There has been a lot of talk about the Cash for Clunkers program over the past few days. Bible Money Matters wrote an article that goes over all of the details of the cash for clunkers program very well.
Questions of whether or not it is a good idea are flying around. But at this point, who cares? It has passed.
So, is it a good program for you? Let’s go over two different cases where it could be worth it to utilize the program.
(*they will only accept a car that is in driving condition)
Old SUV (2000 Jeep Cherokee) to New Car (2009 Honda Civic EX)
Say you are getting tired of your old 2000 Jeep Cherokee that gets 15 mpg. It is also in pretty rough condition (give it another year and it will look like the SUV in the picture above!) so you wouldn’t get its KBB value, you would be lucky to get a few grand for it. You want to upgrade to a more fuel efficient car and Civics have really piqued your interest because of their reputation for quality.You also noticed that the 2009 Honda Civic EX gets 29 mpg, almost double what you get now!
The example doesn’t have to be a Cherokee, a number of old SUVs have a combined EPA estimate of less than 19 mpg. The example doesn’t have to be a Civic, either, as plenty of new cars get better than a combined EPA estimate of 29 mpg.
In this scenario, the new Honda Civic EX will meet the requirements of being at least a 10 mpg improvement for the $4,500 voucher. If you are converting to a less fuel efficient car but can reap a benefit of at least 4 mpg, you can still get a $3,500 voucher. (See supplemental table below)
In your search to replace your Cherokee you decide to look at used Civics. Common financial wisdom says that you should look at 3 year old cars to get the best value. You will be buying after a bulk of the depreciation has occurred, but before a lot of the maintenance work has to be done. A quick search on CarMax and a validation with Kelley’s Blue Book shows that a 2006 Honda Civic EX can be purchased for, on average, $15,000 no haggle.
But, you don’t jump the gun. You want to check out car dealerships because of the Cash for Clunkers program and the general state of the economy. A brand new 2009 Honda Civic EX (same options) costs $20,800, with the ability to haggle.
Assuming you can’t gain any ground on the price and only get the $4,500 cash for clunkers voucher, the brand new 2009 Civic EX will cost you $16,300, a mere $1,300 more than the 2006. In my opinion (take it as you will), I would GLADLY pay an extra $1,300 for a car that is 3 years newer with all else being equal. If there are rebates or you are good at negotiating, though, you could lessen the differential even more.
Old SUV (2004 Isuzu Rodeo) to New SUV (2009 Honda CR-V EX)
Suburban Dollar also wrote a great post explaining the cash for clunkers program.
My wife drives a 2004 Isuzu Rodeo which gets, according to fueleconomy.gov, 17 mpg. Because I am under the 18 mpg I qualify depending on what I buy. If I want to get a new SUV and $4,500 credit I would have to buy an SUV with at least 22 mpg. Or for $3,500 I only need one with 19 mpg. The kicker here though is that my vehicle is worth around $6,000 according to KBB so I would never do it, but you get the idea.
Just as I did in the first example, I will look at the difference between buying a 2006 Honda CR-V EX and a brand new 2009 Honda CR-V EX.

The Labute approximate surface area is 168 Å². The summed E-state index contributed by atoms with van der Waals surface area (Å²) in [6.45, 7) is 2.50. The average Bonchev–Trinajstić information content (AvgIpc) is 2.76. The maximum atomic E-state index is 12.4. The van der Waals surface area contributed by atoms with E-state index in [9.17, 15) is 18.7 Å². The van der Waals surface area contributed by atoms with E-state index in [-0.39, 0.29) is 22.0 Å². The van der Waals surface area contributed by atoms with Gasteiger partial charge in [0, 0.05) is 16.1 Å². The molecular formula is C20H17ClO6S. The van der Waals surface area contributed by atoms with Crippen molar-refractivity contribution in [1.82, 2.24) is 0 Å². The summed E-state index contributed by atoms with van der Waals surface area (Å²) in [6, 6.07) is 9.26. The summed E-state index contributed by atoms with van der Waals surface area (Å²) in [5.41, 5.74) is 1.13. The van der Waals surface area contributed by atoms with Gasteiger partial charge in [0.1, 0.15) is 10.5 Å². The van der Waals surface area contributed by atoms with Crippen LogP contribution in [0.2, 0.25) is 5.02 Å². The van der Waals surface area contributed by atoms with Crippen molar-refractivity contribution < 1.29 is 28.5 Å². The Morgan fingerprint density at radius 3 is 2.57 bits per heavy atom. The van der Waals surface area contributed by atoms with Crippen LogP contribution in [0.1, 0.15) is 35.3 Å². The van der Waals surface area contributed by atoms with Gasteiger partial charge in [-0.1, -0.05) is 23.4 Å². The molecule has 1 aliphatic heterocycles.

CarMax lists a bunch of CRV’s for sale, and doing some quick math on just the EX’s, it seems the average is about $18,000 with no ability to haggle.
Pricing a new CR-V EX with similar options through Honda gets you to a price of $25,500. Remember, though, you maintain the ability to haggle the price down lower.
If you don’t haggle and just receive the $4,500 voucher, the brand new CR-V EX will cost you $21,000. For $3,000, it is certainly worth it to look at the used version. $3,000 can be a lot of money. However, if I were the one deciding, I would still think the new CR-V for only $3,000 more would be the better deal. Again, if there are rebates or if you negotiate, the disparity would fall even more, making it a better deal.
There are a countless number of combinations of ways to qualify for either the $3,500 voucher or the $4,500 voucher. Check the supplemental information/table below to get more information.
|Summary of Car Allowance Rebate System – Cash for Clunkers Voucher Qualifications|
|Min. Fuel Economy for New Vehicle||$3,500 Voucher||$4,500 Voucher|
|Passenger Car||22 mpg *||Mileage improvement of at least 4 mpg||Mileage improvement of at least 10 mpg|
|Light-Duty Truck **||18 mpg *||Mileage improvement of at least 2 mpg||Mileage improvement of at least 5 mpg|
|Large Light-Duty Trucks ***
||15 mpg *||Mileage improvement of at least 1 mpg or trade-in of a work truck||Mileage improvement of at least 2 mpg|
|Commercial trucks ****
||Trade-in must be at least pre-2002|
* EPA Combined MPG ** under 6,000 lbs. ***6,000 lbs. – 8,500 lbs. **** 8,500 – 10,000 lbs.
So, Is It Worth It?
I think for anyone currently in the market, this is certainly worth it. This voucher is not enough of an incentive that you should run out and buy the next car you want, though. The real power in this voucher lies in your ability to stack it with any manufacturer rebates and financing promotions.
Make sure you look up the value of your current car, as Kyle mentioned. If your car is worth more than the voucher, there is no incentive at all for you to use Cash for Clunkers. The only people who can really benefit are the people who have a car that is drivable but not worth much.
You also should aim to minimize any financing costs. Paying interest on a depreciating asset is a losing battle that you should not wage. Any interest you pay will be essentially eating into the cost savings you receive from using the voucher.